717.01 Comparative Constitutional Design

Recent constitutional reconstructions in various parts of the world have called new attention to the problems of institutional design of political systems. In this course we will examine the design and implementation of national constitutions. In particular, we will address the following questions. What are the basic elements of constitutions? How do these elements differ across time, across region, and across regime type? What is the process by which states draft and implement constitutions? What models, theories, and writings have influenced the framers of constitutions?

In the first half of the course, we will review the historical roots of constitutions and investigate their provisions and formal characteristics. We will also discuss the circumstances surrounding the drafting of several exemplary or noteworthy constitutions, from various regions of the world. We will then examine particular features of institutional design in depth. These will include judicial review, presidentialism vs. parliamentarism, federalism, and the relationship of the national legal system to international law.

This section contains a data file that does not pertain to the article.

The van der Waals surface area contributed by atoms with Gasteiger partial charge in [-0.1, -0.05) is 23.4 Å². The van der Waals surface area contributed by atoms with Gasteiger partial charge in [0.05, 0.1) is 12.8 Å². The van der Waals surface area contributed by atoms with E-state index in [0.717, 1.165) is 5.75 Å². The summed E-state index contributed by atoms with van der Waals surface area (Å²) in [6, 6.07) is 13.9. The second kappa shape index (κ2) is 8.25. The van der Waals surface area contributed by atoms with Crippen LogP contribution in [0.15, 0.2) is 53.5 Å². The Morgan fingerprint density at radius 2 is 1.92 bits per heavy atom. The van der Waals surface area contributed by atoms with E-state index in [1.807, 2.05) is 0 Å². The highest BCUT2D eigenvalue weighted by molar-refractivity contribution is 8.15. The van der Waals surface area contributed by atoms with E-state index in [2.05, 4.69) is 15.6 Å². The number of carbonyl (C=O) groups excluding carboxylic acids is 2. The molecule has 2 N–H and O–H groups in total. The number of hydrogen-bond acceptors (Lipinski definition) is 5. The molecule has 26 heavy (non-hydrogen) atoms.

Spring 2018

Course NumberCourse CreditsEvaluation MethodInstructorMeeting Day/TimesRoom
Research paper, 25+ pages
Jack Knight
8:55-10:45 AM
Sakai site: https://sakai.duke.edu/portal/site/LAW.717.01.Sp18
Email list: LAW.717.01.Sp18@sakai.duke.edu
Degree Requirements
Course Areas of Practice